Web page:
Seattle Does Sasquatch!

Local artists new and old prepare for the Northwest’s big, buzzy, and maybe muddy destination festival.

Since it started in 2002, the Sasquatch! Music Festival has grown to be one of the most lauded, talked-about festivals in the country. Held at the picturesque Gorge Amphitheatre, just three hours southeast of Seattle, the annual festival traditionally boasts one of the music world’s most stacked and diverse lineups, rivaling—some say surpassing—those of Coachella and Lollapalooza. But while its reputation has warranted more days, bigger acts, and longer hours, one thing has stayed the same: the festival’s inclusion of and loyalty to Northwest musicians.

“There’s no quota for local artists, but having strong Northwest representation is a high priority and a big part of keeping Sasquatch!’s distinct identity,” says Adam Zacks, the festival’s creator, curator, and all-around mastermind.

Zacks says his goal in booking local artists—which make up about one-fifth of this year’s acts—is to provide them with a springboard to further visibility and development. Over its 11 years, Sasquatch! has continued to do just that, introducing then-burgeoning artists like Fleet Foxes, The Head and the Heart, Shabazz Palaces, and Macklemore to thousands of festival attendees who may not have known them.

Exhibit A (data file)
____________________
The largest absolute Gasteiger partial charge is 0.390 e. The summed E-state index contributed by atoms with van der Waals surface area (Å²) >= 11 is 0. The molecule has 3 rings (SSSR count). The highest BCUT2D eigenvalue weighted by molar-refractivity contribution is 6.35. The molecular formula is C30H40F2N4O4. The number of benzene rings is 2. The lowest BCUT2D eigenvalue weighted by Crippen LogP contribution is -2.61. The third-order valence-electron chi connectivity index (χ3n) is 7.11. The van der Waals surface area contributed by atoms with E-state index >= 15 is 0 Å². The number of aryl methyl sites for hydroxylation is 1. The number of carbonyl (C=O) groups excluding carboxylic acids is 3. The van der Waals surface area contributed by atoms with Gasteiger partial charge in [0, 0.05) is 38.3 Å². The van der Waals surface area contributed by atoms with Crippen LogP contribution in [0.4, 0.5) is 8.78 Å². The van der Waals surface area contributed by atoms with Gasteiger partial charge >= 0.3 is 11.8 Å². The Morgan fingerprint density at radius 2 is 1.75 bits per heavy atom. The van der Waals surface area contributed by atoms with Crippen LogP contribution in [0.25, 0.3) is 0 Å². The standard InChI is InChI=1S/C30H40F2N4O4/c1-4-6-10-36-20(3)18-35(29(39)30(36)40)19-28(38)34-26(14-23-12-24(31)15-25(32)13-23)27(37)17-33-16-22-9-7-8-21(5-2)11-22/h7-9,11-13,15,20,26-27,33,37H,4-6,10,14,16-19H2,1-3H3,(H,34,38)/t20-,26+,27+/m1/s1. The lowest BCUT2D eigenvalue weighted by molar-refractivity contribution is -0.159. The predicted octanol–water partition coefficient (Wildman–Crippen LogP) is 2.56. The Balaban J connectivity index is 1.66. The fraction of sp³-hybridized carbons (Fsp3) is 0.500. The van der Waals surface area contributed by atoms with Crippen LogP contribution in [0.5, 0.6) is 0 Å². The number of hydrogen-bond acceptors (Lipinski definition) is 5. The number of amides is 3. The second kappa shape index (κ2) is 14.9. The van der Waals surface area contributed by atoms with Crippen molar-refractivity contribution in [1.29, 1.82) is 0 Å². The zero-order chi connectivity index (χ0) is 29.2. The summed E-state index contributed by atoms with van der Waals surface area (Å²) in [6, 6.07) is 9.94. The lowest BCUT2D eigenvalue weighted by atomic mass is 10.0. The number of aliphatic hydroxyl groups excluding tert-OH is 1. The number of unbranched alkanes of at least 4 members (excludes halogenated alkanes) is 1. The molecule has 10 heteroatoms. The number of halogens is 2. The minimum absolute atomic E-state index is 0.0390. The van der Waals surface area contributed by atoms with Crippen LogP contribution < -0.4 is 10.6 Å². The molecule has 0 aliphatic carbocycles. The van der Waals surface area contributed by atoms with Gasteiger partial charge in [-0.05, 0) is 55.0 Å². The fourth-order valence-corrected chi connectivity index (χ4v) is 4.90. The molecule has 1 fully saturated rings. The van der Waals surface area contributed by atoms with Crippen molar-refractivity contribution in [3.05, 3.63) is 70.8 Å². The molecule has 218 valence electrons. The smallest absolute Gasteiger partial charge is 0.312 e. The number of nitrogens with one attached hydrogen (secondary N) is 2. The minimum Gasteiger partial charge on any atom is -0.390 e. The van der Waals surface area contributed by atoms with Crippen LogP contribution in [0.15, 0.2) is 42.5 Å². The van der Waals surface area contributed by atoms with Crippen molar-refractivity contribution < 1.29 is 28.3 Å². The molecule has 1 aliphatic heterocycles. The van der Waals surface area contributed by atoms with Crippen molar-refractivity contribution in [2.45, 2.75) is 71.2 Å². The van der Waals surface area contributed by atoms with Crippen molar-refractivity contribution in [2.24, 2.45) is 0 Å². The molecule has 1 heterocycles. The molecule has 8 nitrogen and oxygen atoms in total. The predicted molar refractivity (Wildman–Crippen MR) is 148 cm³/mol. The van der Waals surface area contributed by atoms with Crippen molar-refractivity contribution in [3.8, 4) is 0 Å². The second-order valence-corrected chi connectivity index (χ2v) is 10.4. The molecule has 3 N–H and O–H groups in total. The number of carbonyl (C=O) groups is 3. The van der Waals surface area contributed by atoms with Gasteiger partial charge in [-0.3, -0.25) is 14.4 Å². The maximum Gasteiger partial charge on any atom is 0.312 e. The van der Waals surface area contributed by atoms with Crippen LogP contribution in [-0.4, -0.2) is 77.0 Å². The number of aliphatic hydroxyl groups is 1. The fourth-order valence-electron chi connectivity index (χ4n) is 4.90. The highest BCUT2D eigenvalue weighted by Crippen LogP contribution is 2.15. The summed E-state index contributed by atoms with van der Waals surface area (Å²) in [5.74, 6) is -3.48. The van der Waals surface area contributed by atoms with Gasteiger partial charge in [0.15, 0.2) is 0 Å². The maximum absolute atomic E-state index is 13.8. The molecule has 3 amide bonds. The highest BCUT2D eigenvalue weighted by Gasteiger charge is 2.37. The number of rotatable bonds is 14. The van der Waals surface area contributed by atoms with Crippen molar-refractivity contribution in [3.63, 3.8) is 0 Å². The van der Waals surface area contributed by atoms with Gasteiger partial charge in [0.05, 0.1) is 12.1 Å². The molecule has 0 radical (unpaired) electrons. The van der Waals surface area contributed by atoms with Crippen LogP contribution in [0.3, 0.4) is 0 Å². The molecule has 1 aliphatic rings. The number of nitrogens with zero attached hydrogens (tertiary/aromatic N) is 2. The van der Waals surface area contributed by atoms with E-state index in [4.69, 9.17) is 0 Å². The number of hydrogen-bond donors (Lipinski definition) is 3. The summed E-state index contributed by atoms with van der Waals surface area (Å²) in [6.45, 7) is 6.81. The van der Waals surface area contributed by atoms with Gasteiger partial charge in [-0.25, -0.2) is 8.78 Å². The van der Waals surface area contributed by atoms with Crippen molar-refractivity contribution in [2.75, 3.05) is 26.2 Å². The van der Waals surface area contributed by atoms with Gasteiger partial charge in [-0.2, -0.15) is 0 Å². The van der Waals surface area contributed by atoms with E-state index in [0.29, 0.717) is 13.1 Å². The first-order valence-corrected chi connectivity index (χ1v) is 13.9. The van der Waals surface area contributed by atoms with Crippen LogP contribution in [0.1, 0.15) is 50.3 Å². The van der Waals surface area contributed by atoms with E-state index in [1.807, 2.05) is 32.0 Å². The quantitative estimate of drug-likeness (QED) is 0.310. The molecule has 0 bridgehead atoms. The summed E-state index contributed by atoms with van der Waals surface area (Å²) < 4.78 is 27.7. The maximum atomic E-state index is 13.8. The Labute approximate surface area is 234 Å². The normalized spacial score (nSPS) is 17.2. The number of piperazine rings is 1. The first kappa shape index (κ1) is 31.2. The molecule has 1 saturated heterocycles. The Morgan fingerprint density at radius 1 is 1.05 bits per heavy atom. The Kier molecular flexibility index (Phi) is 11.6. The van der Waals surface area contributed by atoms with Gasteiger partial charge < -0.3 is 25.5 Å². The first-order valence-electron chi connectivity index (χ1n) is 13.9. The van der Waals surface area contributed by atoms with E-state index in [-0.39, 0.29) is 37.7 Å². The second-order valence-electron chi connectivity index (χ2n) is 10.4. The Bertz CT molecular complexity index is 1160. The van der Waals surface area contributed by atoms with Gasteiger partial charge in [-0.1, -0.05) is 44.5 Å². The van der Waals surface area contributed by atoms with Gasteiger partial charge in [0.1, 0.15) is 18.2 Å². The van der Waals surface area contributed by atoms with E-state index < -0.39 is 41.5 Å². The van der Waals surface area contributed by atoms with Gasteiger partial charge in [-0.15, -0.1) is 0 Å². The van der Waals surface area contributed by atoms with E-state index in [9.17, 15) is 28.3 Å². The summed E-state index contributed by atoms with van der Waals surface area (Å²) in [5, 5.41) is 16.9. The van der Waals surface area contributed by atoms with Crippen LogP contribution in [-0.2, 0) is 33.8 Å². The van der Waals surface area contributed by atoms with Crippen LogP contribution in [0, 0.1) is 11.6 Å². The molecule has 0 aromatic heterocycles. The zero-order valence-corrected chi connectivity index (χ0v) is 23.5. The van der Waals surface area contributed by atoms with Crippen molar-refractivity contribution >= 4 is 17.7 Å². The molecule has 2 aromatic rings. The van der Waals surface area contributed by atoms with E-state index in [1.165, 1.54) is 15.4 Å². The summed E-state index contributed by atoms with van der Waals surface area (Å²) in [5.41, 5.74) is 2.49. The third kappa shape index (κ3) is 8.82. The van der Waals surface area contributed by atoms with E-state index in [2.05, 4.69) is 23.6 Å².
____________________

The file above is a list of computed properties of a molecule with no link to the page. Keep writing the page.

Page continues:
The magnitude of this opportunity is not lost on the local musicians making their Sasquatch! debut this year, as part of the weekend’s lineup of 127 musical acts, comedians, and speakers. “To be in front of that many people, and to play our music, it’s going to be pretty incredible,” says Harrison Mills, who will perform as Catacombkid with Seattle-based electronic duo Odesza on Monday. “We haven’t played a real festival yet. We’ve played some smaller ones, but nothing this big.”

This year’s most-anticipated local Sasquatch! debut may be that of Rose Windows, a band that’s been generating buzz for its psychedelic, folk-infused rock. The band—whose set will preview its first album, The Sun Dogs, due later this summer—will make its Sasquatch! debut on Saturday afternoon. “Being the first act of the day, we kind of feel that we get to wake up the crowd. So that’s cool,” says Rose Windows’ Nils Petersen. “Because of this, we’ll probably be playing our more abrasive, hard-hitting set.”

How do local acts earn a spot on the Sasquatch! bill? Zacks admits that spreading the love equitably is always a challenge. He tries to give attention to artists who are making strides and having a breakout year. He also considers the growing popularity of certain genres, the most notable in recent years being hip-hop and electronic dance music. For the former, recognition has come in the form of the Cthulhu (previously “Maine”) stage, added to the festival in 2012 as a showcase for the Northwest’s flourishing hip-hop scene.

But the most assured way to a Sasquatch! stage, says Zacks, is to stay focused on creating music from the heart—and to perform it like your life depends on it. “This is always a good strategy, and we’ll eventually catch up and notice,” he says.